“In ancient Hinduism, nata was acknowledged as a spiritual study and conferred as a ruling deity, Nataraja, representing the awakening of wisdom through physical and mental concentration. However, after the Muslim invasion of India and its brutal destruction of Buddhist and Hindu culture and religion, the Ksatreya art of nata was dispersed and many of its teachers slain. This indigenous martial arts, under the name of Kalari or Kalaripayit exists only in South India today. Originating at least 1,300 years ago, India’s Kalaripayit is the oldest martial art taught today. It is also the most potentially violent, because students advance from unarmed combat to the use of swords, sharpened flexible metal lashes, and peculiar three-bladed daggers.

When Buddhism came to influence India (circa 500 B.c), the Deity Nataraja was converted to become one of the four protectors of Buddhism, and was renamed Nar (y)ayana Deva (Chinese: Na Lo Yen Tien). He is said to be a protector of the Eastern Hemisphere of the mandala.”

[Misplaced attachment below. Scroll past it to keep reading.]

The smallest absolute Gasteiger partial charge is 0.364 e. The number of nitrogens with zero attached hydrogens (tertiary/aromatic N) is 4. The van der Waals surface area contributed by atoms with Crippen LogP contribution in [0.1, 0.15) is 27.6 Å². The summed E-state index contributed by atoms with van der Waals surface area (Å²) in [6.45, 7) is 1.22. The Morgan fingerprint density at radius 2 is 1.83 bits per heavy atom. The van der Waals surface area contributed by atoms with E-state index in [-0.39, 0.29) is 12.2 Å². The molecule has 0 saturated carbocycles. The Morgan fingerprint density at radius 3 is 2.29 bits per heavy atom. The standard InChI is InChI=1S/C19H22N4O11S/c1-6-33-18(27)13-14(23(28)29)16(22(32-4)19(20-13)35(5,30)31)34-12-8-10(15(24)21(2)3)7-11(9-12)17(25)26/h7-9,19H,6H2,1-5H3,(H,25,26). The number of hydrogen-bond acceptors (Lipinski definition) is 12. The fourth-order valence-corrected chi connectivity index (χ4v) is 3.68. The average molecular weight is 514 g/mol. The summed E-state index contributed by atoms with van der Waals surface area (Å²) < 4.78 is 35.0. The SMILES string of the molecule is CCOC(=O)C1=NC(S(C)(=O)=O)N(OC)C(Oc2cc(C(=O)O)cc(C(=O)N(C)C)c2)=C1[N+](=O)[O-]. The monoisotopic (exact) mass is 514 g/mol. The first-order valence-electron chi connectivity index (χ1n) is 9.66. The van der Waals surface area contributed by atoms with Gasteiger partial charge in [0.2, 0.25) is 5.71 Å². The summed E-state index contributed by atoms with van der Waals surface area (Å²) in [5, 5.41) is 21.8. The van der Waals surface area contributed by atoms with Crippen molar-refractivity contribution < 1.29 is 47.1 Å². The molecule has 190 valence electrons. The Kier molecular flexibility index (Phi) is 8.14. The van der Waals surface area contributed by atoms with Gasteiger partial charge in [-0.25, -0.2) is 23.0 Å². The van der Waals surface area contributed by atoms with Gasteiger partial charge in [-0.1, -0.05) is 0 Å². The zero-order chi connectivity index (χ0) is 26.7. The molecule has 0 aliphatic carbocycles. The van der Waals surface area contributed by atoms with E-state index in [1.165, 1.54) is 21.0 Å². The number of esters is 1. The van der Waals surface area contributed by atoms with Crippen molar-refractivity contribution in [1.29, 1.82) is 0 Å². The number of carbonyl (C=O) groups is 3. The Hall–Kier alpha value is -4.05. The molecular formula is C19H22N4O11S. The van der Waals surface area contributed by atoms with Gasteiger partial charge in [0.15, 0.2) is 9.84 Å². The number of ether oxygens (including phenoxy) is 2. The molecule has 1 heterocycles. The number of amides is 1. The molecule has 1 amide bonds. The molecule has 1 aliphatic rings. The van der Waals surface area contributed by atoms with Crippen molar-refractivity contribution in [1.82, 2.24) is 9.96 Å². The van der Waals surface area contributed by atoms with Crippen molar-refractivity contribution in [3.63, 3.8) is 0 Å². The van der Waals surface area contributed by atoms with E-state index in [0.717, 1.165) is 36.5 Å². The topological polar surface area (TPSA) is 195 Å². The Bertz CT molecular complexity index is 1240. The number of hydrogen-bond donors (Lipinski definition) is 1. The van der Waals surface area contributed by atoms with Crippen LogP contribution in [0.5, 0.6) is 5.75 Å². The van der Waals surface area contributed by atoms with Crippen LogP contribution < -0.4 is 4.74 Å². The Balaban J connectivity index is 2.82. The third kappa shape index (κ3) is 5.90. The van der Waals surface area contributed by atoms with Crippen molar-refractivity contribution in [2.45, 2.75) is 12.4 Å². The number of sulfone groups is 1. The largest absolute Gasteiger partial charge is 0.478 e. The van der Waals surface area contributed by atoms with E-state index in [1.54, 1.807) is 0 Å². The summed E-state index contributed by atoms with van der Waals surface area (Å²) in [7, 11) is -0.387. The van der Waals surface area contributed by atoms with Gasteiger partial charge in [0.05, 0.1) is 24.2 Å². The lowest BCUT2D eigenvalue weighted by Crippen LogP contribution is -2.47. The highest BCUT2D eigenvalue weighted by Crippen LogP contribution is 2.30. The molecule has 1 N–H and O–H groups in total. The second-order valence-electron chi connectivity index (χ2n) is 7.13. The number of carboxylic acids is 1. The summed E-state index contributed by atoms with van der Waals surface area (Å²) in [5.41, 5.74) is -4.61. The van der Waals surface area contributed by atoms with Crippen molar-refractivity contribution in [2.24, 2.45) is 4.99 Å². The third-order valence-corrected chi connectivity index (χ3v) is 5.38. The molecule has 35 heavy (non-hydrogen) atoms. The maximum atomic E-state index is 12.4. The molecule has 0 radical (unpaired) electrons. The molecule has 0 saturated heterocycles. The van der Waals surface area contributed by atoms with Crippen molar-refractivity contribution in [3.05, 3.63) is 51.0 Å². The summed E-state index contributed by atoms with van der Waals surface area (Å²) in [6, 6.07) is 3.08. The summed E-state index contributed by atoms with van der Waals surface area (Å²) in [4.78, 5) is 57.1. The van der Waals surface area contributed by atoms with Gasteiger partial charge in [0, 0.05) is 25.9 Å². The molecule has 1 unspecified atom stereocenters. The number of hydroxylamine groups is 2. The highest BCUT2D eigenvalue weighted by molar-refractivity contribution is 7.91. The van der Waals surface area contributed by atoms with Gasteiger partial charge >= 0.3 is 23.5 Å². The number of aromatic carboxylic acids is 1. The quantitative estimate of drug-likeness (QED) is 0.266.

INDIA

Ksatreya Vajramukti

Simhanta

Bodhisattva Vajramukti

Trisatyabhumi

Trican Nata

Dharmapala

Mahabhuta Pratima

CHINA

Seng Cha

Pu Sa Chin Kang Chuan
(Bodhisattva Vajramukti

(Po Fu)   (Huo Ming)   (Pa She)  (Pai Chin)

Seng Ping

Chuan Fa or Kung Fu

(Karate)  (Tae Kwon Do)  (Thai Boxing)  (Ju Jitsu) (Judo) (Aikido) 

(source: The Boddhisattva Warriors: The Origin, Inner Philosophy, History and Symbolism of the Buddhist Martial Art Within India and China p.3 – 158-174 and 242).

 

 

The Sanscrit names are explained: “Vaishramana” (Pi-sha-men), “He who has heard much;” “Dhritarashtra” (T‘i-to-lo-to), “Protector ofkingdoms;” “Virudhaka” (Pi-leu-le-cha), “Increased grandeur;” and Virupaksha (Pi-lieu-pa-cha), “Large eyes.” They are called in Chinese To-wen,Ch‘ï-kwoTseng-chang, and Kwang-mu.

 

They govern the continents lying in the direction of the four cardinal points from Mount Sumeru, the supposed centre of the world.

 

In the Kin-kwang-ming-king, they are described as actively interfering in the affairs of the world. When kings and nations neglect the law ofBuddha, they withdraw their protection. They bestow all kinds of happiness on those that honour the San-pau (Three treasures), viz., Buddha, the Law, and the Priesthood.’

Citation.

Buddhist Images.